Why do there exist "logical fallacies" that are not really consistent logical fallacies?

By logical fallacy, consider e.g. ad hominem.

By consistent logical fallacy I refer to a type of logical fallacy. Logical fallacies are "reasoning", which is thought to be improper, because it doesn't follow "consistency" in the argumentation context. Ad hominem can be thought to be a logical fallacy, because it's claimed to "refer to things that are not related to the context in hand". However, what or who decides, what's the "correct context in hand"? Can't this be pretty subjective? Thus it should be impossible to refer to "correct context" in a scientific way and thus ad hominem is not a consistent logical fallacy.

A consistent logical fallacy is such, which can be unambiguously interpreted to exist "the same way", every time it's claimed to exist. But recognizing logical fallacies should be difficult on its own, because of the difficulty of deciding "what's the correct current context of discourse". It's possible for people to manipulate it as well, simply "lie" about the context. Then what's the purpose of logical fallacies that are non-consistent? Since they ought to be perceived to have no consistency and are thus considerable as unscientific (not suitable for scientific practice).

Are there examples of consistent logical fallacies?

Some of the biases listed in e.g. this paper:


can be thought to have "significant" empirical backing. Could they be thought as scientific logical fallacies then? Because they have bio-psychological support. Still they may not be consistent by default, but rather through observation. However, the point is, these are based on "harder measures", rather than something like ad hominem, which seems almost as naive as "whether you like this person or not". Which should be, a matter of taste, for independent adult people. In a similar way as "whether I like this music or not". Implying "you don't like this person" a logical fallacy is absurd. It's like suggesting that "your musical taste is wrong".

  • My father says my scar was caused by a dummy (pacifier), my mother says it was a tooth. One of them is unintentionally wrong. Both are presenting arguments from.authority. Regardless, perhaps one of them is correct. An argument may be a fallacy, and still be true. Recognising bad arguments is only one aspect of discerning truth, it's not a science. Fallacy covers a broad range of bad argument.. some worse than others. – Richard Mar 27 '19 at 11:46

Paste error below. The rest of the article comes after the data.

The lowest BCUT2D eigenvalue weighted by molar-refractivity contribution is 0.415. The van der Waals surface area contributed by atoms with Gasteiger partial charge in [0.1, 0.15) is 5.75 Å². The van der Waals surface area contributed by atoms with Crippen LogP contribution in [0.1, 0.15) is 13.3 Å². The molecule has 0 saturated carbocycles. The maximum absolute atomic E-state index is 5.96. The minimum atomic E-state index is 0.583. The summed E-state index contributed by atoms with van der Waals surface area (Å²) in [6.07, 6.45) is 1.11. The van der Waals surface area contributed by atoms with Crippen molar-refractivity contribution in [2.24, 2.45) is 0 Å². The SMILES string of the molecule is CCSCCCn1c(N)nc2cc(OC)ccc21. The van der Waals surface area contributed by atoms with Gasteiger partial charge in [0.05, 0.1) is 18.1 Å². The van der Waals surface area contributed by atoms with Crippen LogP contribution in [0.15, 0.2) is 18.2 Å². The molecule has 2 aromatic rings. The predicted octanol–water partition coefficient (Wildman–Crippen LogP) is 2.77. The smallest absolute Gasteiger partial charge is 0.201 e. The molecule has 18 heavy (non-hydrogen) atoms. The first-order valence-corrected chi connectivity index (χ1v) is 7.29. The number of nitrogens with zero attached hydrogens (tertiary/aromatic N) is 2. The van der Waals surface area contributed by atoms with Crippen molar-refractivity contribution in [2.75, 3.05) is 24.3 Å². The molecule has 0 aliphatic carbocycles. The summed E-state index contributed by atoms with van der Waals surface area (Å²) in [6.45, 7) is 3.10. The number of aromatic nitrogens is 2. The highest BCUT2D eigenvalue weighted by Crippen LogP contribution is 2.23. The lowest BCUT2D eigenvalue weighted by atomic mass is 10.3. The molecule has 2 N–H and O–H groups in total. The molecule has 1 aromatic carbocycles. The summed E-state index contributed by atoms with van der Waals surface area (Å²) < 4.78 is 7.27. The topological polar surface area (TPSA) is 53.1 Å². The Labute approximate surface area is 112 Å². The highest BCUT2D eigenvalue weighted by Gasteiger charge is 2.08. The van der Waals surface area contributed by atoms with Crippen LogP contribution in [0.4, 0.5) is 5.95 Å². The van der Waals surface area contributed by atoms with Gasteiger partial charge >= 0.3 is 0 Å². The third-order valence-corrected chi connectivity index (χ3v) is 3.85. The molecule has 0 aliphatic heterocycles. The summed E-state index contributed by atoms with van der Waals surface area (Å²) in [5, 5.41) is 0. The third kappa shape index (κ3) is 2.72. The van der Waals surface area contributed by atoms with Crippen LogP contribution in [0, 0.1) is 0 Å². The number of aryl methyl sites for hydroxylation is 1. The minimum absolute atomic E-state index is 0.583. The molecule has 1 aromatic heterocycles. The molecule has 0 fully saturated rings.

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    What you call "consistent logical fallacy" is usually called formal fallacy. Fallacies like ad hominem are called informal. The notion of formal fallacy, exactly because it is content independent, is not terribly useful: they are rarely committed, except by novices, and easy to spot, but most of real-life reasoning is informal. The lure of informal fallacies is that they are heuristically valid in some contexts (as with credibility), and deciding when can be tricky, as it ought to be. – Conifold Mar 27 '19 at 12:12
  • As an aside, I recommend avoiding nonstandard terminology (like "consistent logical fallacy") where possible, as it can be confusing to readers. You can always create and label new properties with letters, i.e. "property (A)" or "property (β)," and so forth. Then it will (usually) be clear that you are the inventor of this property for the purposes of a specific context... – Ben W Mar 27 '19 at 15:23
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    ...That said, Conifold's comment is pretty much spot-on, but I think it's worth adding that informal fallacies are instructive by considering specific examples. Being familiar with such examples can make you a better judge of other arguments. So, in answer to your other question, you decide the correct context, because you're the one evaluating the argument. – Ben W Mar 27 '19 at 15:23

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